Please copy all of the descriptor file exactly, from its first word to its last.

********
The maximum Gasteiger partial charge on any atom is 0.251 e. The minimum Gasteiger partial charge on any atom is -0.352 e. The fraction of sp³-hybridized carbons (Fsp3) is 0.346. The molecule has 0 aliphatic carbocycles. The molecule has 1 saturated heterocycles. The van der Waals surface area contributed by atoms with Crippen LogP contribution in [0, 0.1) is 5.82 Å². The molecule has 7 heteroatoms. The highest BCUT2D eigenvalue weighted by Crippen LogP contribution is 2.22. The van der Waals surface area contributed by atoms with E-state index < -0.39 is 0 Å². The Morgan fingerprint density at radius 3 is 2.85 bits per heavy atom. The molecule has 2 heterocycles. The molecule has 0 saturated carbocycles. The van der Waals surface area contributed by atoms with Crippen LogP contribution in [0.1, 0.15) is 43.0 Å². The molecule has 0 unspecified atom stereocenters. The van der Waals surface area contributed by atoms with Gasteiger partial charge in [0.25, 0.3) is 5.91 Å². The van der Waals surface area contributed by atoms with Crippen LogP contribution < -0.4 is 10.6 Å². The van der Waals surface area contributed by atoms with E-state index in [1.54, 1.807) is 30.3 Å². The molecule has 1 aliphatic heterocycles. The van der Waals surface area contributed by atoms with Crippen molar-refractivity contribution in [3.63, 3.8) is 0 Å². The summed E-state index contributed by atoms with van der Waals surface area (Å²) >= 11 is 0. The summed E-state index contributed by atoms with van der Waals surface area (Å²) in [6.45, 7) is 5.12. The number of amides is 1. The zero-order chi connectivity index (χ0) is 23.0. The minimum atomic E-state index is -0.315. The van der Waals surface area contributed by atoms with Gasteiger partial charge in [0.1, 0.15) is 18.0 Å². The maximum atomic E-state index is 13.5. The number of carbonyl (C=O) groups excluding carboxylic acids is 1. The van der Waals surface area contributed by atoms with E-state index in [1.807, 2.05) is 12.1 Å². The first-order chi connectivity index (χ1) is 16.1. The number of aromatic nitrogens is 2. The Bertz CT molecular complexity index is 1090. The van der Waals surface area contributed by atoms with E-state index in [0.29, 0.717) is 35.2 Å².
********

The maximum Gasteiger partial charge on any atom is 0.251 e. The minimum Gasteiger partial charge on any atom is -0.352 e. The fraction of sp³-hybridized carbons (Fsp3) is 0.346. The molecule has 0 aliphatic carbocycles. The molecule has 1 saturated heterocycles. The van der Waals surface area contributed by atoms with Crippen LogP contribution in [0, 0.1) is 5.82 Å². The molecule has 7 heteroatoms. The highest BCUT2D eigenvalue weighted by Crippen LogP contribution is 2.22. The van der Waals surface area contributed by atoms with E-state index < -0.39 is 0 Å². The Morgan fingerprint density at radius 3 is 2.85 bits per heavy atom. The molecule has 2 heterocycles. The molecule has 0 saturated carbocycles. The van der Waals surface area contributed by atoms with Crippen LogP contribution in [0.1, 0.15) is 43.0 Å². The molecule has 0 unspecified atom stereocenters. The van der Waals surface area contributed by atoms with Gasteiger partial charge in [0.25, 0.3) is 5.91 Å². The van der Waals surface area contributed by atoms with Crippen LogP contribution < -0.4 is 10.6 Å². The van der Waals surface area contributed by atoms with E-state index in [1.54, 1.807) is 30.3 Å². The molecule has 1 aliphatic heterocycles. The van der Waals surface area contributed by atoms with Crippen molar-refractivity contribution in [3.63, 3.8) is 0 Å². The summed E-state index contributed by atoms with van der Waals surface area (Å²) >= 11 is 0. The summed E-state index contributed by atoms with van der Waals surface area (Å²) in [6.45, 7) is 5.12. The number of amides is 1. The zero-order chi connectivity index (χ0) is 23.0. The minimum atomic E-state index is -0.315. The van der Waals surface area contributed by atoms with Gasteiger partial charge in [0.1, 0.15) is 18.0 Å². The maximum atomic E-state index is 13.5. The number of carbonyl (C=O) groups excluding carboxylic acids is 1. The van der Waals surface area contributed by atoms with E-state index in [1.807, 2.05) is 12.1 Å². The first-order chi connectivity index (χ1) is 16.1. The number of aromatic nitrogens is 2. The Bertz CT molecular complexity index is 1090. The van der Waals surface area contributed by atoms with E-state index in [0.29, 0.717) is 35.2 Å².